Author(s): Cederholm T, Jgrn C, Hellstrm K
Abstract Share this page
Abstract PURPOSE: To assess the impact of protein-energy malnutrition (PEM) on mortality and the long-term variations in the nutritional status of subjects admitted as emergency cases in a 9-month prospective follow-up study. PATIENTS AND METHODS: The study comprised 205 patients without cancer aged 75 years (+/- 1). Malnourished subjects were identified as having at least three nutritional variables (which included weight index, triceps skinfold thickness, arm muscle circumference, serum albumin, and delayed cutaneous hypersensitivity reaction) below the reference range. RESULTS: The mortality was 44\% in the 41 malnourished patients and 18\% in the 164 nonmalnourished subjects (P < 0.001). Among malnourished patients with congestive heart failure the mortality was 80\%. Multivariate analysis revealed congestive heart failure, multiple organ disease, and PEM to be predictors of death. When the interaction between these disorders and PEM was considered, the prognostic relevance of PEM remained among the patients with cardiac congestion. Of the surviving subjects, 125 were reexamined after 9 months. At admission, more than half of the patients had displayed elevated levels of serum acid glycoprotein as evidence of an ongoing inflammation and subnormal recordings for serum albumin and delayed cutaneous hypersensitivity. At the reexamination, these variables had normalized in the well-nourished patients and in the 9 patients who had recovered from PEM, but remained unchanged in the 10 patients with persistent PEM. The latter patients were severely malnourished, commonly infected, and often hospitalized. CONCLUSIONS: Protein-energy malnutrition in noncancer medical patients is associated with an excess mortality in those with congestive heart failure. Improvement of PEM is accompanied by a decline in inflammatory activity.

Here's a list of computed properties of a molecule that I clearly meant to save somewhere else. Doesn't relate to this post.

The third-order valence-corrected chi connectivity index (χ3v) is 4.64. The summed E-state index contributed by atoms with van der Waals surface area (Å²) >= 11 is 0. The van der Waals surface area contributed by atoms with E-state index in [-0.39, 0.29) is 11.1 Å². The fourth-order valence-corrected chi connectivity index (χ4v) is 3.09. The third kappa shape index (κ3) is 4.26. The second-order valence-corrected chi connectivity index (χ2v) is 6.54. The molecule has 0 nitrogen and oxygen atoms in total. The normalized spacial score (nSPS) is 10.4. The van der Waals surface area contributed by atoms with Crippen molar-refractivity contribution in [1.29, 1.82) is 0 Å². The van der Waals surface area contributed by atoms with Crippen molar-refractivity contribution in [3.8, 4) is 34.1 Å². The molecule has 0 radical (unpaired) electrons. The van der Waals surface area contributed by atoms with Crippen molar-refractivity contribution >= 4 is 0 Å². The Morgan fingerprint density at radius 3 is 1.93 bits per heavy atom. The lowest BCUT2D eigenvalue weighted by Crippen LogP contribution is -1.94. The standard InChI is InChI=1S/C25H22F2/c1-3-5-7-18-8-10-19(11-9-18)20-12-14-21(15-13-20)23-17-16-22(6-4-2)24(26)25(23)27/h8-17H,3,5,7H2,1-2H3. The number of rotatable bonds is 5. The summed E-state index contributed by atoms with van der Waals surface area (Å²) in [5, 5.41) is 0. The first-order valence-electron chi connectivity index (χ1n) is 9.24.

This article was published in Am J Med
and referenced in Journal of Nursing & Care